ALBUQUERQUE, N.M. — The Police Oversight Commission on Thursday ruled that an officer-involved shooting that left a mentally disabled man without part of his kidney and intestines was justified.
The commission voted 6-1, with one abstention, to rule the shooting of Russell Tenorio in November 2010 as justified. Several commissioners appeared to reconsider their views as the debate progressed.
“My own mind has changed throughout the course of this discussion,” said David Cameron, the POC’s newly elected chairman. “… I still regret that it happened as it did, but I can’t honestly think of any other way that (officers) might have done it.”
In early November 2010, four officers arrived at Tenorio’s home in the 1400 block of Alamo SE in response to a drunken, suicidal man with a knife to his neck. An officer shot Tenorio within a matter of seconds after entering his house, and one officer Tasered him a moment after he was shot.
The panel’s ruling comes three months after Tenorio’s attorneys filed a federal civil rights lawsuit against the Albuquerque Police Department that alleges, in part, excessive force.
Commissioner Jonathan Siegel, the lone dissenter, said he was concerned that four officers rushed into the 16-foot by 20-foot home and did not give enough time for Tenorio, who has fetal alcohol syndrome, to comply with commands.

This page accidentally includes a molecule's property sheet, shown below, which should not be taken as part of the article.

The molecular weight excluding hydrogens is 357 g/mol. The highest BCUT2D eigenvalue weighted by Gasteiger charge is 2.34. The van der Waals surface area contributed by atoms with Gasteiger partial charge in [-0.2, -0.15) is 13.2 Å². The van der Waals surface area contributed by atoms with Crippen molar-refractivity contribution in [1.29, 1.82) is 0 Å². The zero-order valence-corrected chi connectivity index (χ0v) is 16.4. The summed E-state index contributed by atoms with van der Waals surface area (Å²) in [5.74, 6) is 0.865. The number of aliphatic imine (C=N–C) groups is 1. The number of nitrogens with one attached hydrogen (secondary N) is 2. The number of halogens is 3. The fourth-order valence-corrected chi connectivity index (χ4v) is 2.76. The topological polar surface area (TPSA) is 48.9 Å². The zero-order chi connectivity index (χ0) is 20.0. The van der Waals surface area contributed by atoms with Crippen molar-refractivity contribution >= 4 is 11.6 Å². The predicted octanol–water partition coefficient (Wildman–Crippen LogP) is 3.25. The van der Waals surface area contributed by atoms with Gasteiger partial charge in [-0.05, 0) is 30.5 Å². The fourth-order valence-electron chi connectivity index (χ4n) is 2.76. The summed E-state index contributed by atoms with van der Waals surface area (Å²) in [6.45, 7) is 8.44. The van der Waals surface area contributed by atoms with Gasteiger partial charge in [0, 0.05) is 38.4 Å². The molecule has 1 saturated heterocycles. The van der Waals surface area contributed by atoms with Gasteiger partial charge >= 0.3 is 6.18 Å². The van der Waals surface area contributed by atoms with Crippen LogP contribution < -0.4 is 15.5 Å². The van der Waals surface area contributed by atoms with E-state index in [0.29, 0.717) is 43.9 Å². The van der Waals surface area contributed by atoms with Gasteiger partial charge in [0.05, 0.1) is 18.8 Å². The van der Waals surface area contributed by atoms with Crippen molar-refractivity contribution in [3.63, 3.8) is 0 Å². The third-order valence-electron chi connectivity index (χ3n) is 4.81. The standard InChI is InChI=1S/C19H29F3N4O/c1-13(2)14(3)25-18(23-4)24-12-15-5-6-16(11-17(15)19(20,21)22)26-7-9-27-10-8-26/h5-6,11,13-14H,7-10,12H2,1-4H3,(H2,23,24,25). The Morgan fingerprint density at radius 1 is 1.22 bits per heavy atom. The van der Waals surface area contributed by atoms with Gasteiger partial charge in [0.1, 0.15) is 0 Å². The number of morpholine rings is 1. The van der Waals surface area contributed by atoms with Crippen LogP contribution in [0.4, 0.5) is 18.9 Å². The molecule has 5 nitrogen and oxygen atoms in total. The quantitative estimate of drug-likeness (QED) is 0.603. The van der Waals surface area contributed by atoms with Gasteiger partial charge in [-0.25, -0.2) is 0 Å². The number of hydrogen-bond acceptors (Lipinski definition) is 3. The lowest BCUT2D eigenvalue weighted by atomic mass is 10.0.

Initially, several commissioners questioned the city’s Independent Review Officer, Robin Hammer, and Albuquerque police Sgt. Liz Thompson about whether officers could have immediately tried to calm Tenorio down before opening fire.
Two of the four officers who stormed into Tenorio’s house had specialized de-escalation, or Crisis Intervention training, and carried less-than-lethal weapons, including a Taser and beanbag shotgun.
However, commissioner Richard Shine later argued that officers had to act quickly since family members were inside the home alongside Tenorio, so the officers had a responsibility to guarantee the potential hostages’ safety.
Once Shine raised that point, it appeared that the undecided commissioners opted to side in favor of the Independent Review Officer, who had ruled to exonerate the officer.
— This article appeared on page C1 of the Albuquerque Journal